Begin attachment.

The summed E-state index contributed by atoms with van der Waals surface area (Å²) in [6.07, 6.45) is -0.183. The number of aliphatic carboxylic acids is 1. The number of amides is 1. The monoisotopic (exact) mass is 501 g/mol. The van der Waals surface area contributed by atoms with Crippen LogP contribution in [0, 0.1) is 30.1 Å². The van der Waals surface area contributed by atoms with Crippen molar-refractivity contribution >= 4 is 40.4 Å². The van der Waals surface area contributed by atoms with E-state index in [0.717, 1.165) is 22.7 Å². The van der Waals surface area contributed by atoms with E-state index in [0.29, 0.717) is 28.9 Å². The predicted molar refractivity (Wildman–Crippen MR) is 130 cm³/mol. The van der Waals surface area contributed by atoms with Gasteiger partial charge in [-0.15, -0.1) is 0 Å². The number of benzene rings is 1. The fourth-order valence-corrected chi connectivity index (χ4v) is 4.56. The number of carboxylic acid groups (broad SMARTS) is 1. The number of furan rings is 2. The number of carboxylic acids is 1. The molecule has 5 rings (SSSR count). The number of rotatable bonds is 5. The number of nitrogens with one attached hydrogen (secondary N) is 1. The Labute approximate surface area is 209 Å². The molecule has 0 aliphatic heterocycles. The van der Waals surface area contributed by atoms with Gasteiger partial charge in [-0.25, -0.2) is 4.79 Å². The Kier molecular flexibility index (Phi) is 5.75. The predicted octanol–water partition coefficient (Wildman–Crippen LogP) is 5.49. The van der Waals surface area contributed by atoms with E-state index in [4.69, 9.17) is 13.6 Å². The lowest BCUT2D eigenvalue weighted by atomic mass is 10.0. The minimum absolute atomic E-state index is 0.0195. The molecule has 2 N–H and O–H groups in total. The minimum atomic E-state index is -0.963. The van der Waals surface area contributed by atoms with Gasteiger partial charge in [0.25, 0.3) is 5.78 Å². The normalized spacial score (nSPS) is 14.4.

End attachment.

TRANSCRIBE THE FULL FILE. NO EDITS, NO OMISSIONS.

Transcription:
The summed E-state index contributed by atoms with van der Waals surface area (Å²) in [6.07, 6.45) is -0.183. The number of aliphatic carboxylic acids is 1. The number of amides is 1. The monoisotopic (exact) mass is 501 g/mol. The van der Waals surface area contributed by atoms with Crippen LogP contribution in [0, 0.1) is 30.1 Å². The van der Waals surface area contributed by atoms with Crippen molar-refractivity contribution >= 4 is 40.4 Å². The van der Waals surface area contributed by atoms with E-state index in [0.717, 1.165) is 22.7 Å². The van der Waals surface area contributed by atoms with E-state index in [0.29, 0.717) is 28.9 Å². The predicted molar refractivity (Wildman–Crippen MR) is 130 cm³/mol. The van der Waals surface area contributed by atoms with Gasteiger partial charge in [-0.15, -0.1) is 0 Å². The number of benzene rings is 1. The fourth-order valence-corrected chi connectivity index (χ4v) is 4.56. The number of carboxylic acid groups (broad SMARTS) is 1. The number of furan rings is 2. The number of carboxylic acids is 1. The molecule has 5 rings (SSSR count). The number of rotatable bonds is 5. The number of nitrogens with one attached hydrogen (secondary N) is 1. The Labute approximate surface area is 209 Å². The molecule has 0 aliphatic heterocycles. The van der Waals surface area contributed by atoms with Gasteiger partial charge in [-0.25, -0.2) is 4.79 Å². The Kier molecular flexibility index (Phi) is 5.75. The predicted octanol–water partition coefficient (Wildman–Crippen LogP) is 5.49. The van der Waals surface area contributed by atoms with E-state index in [4.69, 9.17) is 13.6 Å². The lowest BCUT2D eigenvalue weighted by atomic mass is 10.0. The minimum absolute atomic E-state index is 0.0195. The molecule has 2 N–H and O–H groups in total. The minimum atomic E-state index is -0.963. The van der Waals surface area contributed by atoms with Gasteiger partial charge in [0.25, 0.3) is 5.78 Å². The normalized spacial score (nSPS) is 14.4.